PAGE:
Guys who go the distance may be better at getting the girls.
After all, a new study of marathoners suggests that endurance running ability signals high reproductive potential in men.
Researchers at the University of Cambridge studied 532 runners (439 men and 103 women) participating in a half-marathon in Nottingham, England. First, the scientists timed how long it took the runners to complete the race. Then they photocopied their hands, and calculated their digit ratios -- that is, the length of the pointer finger divided by the length of the ring finger.
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What was found? Compared to the male runners with the highest digit ratios, those with the lowest -- or "masculinized" -- digit ratios were 24 minutes and 33 seconds faster on average. Women with low digit ratios were also faster, although the effect was less pronounced.
Previous research has linked low digit ratios with higher exposure to testosterone in the womb. Low digit ratios are also associated with higher sperm counts, a stronger sex drive, and better spatial ability.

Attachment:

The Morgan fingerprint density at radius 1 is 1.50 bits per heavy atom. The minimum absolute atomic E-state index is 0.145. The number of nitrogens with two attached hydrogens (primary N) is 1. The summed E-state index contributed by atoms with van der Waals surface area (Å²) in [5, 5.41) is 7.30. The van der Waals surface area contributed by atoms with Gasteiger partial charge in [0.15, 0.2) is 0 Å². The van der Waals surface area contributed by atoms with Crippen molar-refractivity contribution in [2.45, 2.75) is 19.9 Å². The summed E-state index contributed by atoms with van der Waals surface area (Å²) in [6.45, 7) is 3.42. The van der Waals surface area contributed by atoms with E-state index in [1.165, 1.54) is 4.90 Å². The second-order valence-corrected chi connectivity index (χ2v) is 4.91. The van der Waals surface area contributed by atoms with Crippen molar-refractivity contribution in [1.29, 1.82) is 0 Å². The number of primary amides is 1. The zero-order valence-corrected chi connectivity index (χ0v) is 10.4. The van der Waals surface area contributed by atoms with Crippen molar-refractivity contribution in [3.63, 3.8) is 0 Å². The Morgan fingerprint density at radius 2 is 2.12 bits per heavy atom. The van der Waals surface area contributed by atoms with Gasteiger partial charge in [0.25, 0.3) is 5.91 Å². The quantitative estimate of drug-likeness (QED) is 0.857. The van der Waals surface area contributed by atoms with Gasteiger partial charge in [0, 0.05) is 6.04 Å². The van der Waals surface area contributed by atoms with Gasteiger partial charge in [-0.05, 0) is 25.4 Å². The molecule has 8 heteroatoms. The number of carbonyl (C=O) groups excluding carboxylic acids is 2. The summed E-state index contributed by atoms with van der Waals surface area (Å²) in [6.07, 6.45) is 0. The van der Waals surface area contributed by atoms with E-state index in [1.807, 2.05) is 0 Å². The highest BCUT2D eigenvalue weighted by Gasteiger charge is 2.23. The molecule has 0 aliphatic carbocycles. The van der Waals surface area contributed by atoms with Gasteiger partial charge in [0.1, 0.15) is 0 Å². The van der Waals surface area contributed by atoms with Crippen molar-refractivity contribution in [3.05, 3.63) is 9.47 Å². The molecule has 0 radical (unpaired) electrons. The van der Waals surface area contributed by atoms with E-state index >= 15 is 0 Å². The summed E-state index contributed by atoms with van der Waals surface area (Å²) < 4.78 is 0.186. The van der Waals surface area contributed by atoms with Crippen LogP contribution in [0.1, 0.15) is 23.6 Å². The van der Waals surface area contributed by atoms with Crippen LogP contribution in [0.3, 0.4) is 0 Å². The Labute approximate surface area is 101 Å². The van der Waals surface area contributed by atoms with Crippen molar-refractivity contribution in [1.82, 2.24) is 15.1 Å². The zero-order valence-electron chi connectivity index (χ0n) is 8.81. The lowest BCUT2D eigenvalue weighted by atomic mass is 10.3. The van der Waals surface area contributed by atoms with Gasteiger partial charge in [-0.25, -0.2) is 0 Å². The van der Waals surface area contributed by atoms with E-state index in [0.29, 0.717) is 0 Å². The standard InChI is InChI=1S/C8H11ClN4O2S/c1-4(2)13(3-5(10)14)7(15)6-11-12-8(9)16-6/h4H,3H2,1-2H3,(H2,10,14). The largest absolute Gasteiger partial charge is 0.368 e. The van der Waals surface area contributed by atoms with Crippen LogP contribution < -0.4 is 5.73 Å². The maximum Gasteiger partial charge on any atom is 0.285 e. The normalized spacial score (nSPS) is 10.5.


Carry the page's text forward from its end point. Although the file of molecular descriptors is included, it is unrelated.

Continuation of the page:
“The observation that endurance running ability is connected to reproductive potential in men suggests that women in our hunter-gatherer past were able to observe running as a signal for a good breeding partner,” Dr. Danny Longman, an evolutionary biologist at the university and the study’s lead author, said in a written statement.
According to that theory, in prehistoric times, men who were better long distance runners would have been better "persistence hunters" -- able to pursue their prey over long distances and prolonged periods of time -- and thus more likely to bring home the bacon, so to speak.
Diagram outlining a potential mechanism by which hunting success and running performance act as a signal of reproductive fitness.
Longman and his colleagues emphasize that the study does not suggest that men today can boost their ability to attract a mate simply by becoming a distance runner -- so marathon men shouldn't get bummed out if the ladies don't come flocking.
"It is acknowledged, however, that this study has not demonstrated that women are in fact differentially attracted to faster male runners," the researchers wrote in a paper describing the findings. "Of course, hunting ability and reproductive success may both be correlated with another independent variable which is itself a cause of higher reproductive success, independent of the male's hunting abilities."
The study was published online on April 8 in the journal PLOS ONE.
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